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U.S. Department of Justice
Office of Community Oriented Policing Services

145 N Street, N.E.
Washington, DC 20530

September 2022 | Volume 15 | Issue 9

Woodland (California) Police Department (WPD) officers can be found in a wide variety of locations throughout this small city near Sacramento—sometimes even under a parachute, where WPD Patrol Officer Miguel Vega can be seen in this month’s winning photo contest image.

Three times a year, spring, summer, and fall, in partnership with UNIDOS, a Hispanic community outreach program which provides assistance to Spanish speaking residents of Woodland, the WPD hosts a popular event called “Paletas con Policia” (Popsicles with Police). In addition to giving frozen treats to children and adults, the officers join in activities such as the Roll-to-a-Friend Parachute game, in which players lift the edges of the fabric or punch it up from underneath to direct the balls to their team members on the other side.

“It’s a blast,” Officer Vega says. “Everybody has so much fun. And I especially enjoy it because it’s a way to start casual conversations and gain the trust of people in our Hispanic community, who are often afraid of police.”

Connecting with the Community at the Grassroots Level

“Many are recent immigrants who had bad experiences with law enforcement in their former homes,” Vega explains. “They’re also afraid that we might deport them. In my experience, especially in domestic violence and child abuse cases, crimes go unreported for fear that the victim or his or her family will be sent back to the country they came from. And I welcome this opportunity to talk about that, to say that we don’t do that.”

According to Vega, though the kids are initially the friendliest, the parents quickly warm up too and ask a lot of questions. He says the main topics are domestic violence and the rise of drug use. Parents ask how they can be more aware of what their children are doing and how they should talk to them to warn them away from trouble.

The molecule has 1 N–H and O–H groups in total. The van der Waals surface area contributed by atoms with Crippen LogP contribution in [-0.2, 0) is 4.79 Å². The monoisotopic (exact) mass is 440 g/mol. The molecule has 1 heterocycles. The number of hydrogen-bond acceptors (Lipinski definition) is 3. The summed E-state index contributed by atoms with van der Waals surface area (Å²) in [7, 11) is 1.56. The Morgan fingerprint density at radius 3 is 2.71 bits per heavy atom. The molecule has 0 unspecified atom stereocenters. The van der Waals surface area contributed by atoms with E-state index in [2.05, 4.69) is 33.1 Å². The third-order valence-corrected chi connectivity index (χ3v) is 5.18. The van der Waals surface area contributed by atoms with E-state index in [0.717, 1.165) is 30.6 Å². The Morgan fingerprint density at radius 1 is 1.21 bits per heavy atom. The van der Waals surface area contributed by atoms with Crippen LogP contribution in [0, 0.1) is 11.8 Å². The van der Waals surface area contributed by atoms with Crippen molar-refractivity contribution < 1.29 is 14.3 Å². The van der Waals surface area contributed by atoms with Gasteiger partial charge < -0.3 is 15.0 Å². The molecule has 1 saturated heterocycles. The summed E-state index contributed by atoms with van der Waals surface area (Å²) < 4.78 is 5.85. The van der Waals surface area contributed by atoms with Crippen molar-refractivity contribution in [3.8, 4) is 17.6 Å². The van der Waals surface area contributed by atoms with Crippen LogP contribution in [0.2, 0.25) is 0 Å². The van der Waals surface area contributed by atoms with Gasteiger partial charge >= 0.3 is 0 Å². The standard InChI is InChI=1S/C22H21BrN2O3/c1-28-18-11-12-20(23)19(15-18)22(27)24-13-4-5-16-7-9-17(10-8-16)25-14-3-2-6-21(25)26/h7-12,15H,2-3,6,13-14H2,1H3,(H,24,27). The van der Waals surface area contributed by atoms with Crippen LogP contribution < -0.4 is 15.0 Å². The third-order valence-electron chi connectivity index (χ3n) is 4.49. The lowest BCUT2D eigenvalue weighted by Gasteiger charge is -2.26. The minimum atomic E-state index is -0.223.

The WPD Santa Parade float: Woodland Fire Department Engineer Sam Kennedy as Santa, WPD Chief Derrek Kaff’s Executive Assistant Trista Kennedy as Mrs. Claud, and WPD Deputy Chief Anthony Cucchi next to the float.

Another event Vega enjoys comes to Woodland in December when Santa and Mrs. Claus make a special appearance in neighborhoods throughout the town, courtesy of WPD.

The department created a float with Santa and Mrs. Claus riding in a police car “sleigh.” Pulled by a WPD truck in a parade that includes a festively decorated fire truck and floats created by other city departments, Santa and his wife tour the city over a three-night period, bringing joy to community members who stand in their front yards to welcome them. To be sure no child misses the float, the WPD posts its locations continuously through its GPS tracking system.

But community policing is much more than fun and games, and the WPD runs several strategic policing programs, including two collaborative initiatives aimed at reducing gun violence.

Reducing Crime and Improving the Quality of Life

One, called Youth Gang Reduction, Intervention & Prevention (YGRIP) works to suppress, prevent and intervene in gang violence through collaboration with mental health and other resources provided by local agencies.